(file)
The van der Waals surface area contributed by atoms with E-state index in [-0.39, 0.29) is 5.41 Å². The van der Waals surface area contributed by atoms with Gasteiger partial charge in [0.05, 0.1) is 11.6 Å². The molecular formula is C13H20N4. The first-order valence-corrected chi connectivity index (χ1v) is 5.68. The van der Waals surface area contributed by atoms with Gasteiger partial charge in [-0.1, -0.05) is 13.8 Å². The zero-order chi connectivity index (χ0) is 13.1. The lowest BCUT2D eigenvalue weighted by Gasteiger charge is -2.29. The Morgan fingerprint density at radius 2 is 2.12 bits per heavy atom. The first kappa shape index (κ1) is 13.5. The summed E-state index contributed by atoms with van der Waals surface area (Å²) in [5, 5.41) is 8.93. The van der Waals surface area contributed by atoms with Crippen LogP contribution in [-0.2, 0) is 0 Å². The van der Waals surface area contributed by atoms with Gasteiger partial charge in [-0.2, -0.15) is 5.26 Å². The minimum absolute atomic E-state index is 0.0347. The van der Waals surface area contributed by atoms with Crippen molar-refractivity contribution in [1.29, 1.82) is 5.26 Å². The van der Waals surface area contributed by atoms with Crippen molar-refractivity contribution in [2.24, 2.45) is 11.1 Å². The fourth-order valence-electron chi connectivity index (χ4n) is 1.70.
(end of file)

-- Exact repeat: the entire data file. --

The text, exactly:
The van der Waals surface area contributed by atoms with E-state index in [-0.39, 0.29) is 5.41 Å². The van der Waals surface area contributed by atoms with Gasteiger partial charge in [0.05, 0.1) is 11.6 Å². The molecular formula is C13H20N4. The first-order valence-corrected chi connectivity index (χ1v) is 5.68. The van der Waals surface area contributed by atoms with Gasteiger partial charge in [-0.1, -0.05) is 13.8 Å². The zero-order chi connectivity index (χ0) is 13.1. The lowest BCUT2D eigenvalue weighted by Gasteiger charge is -2.29. The Morgan fingerprint density at radius 2 is 2.12 bits per heavy atom. The first kappa shape index (κ1) is 13.5. The summed E-state index contributed by atoms with van der Waals surface area (Å²) in [5, 5.41) is 8.93. The van der Waals surface area contributed by atoms with Crippen LogP contribution in [-0.2, 0) is 0 Å². The van der Waals surface area contributed by atoms with Gasteiger partial charge in [-0.2, -0.15) is 5.26 Å². The minimum absolute atomic E-state index is 0.0347. The van der Waals surface area contributed by atoms with Crippen molar-refractivity contribution in [1.29, 1.82) is 5.26 Å². The van der Waals surface area contributed by atoms with Crippen molar-refractivity contribution in [2.24, 2.45) is 11.1 Å². The fourth-order valence-electron chi connectivity index (χ4n) is 1.70.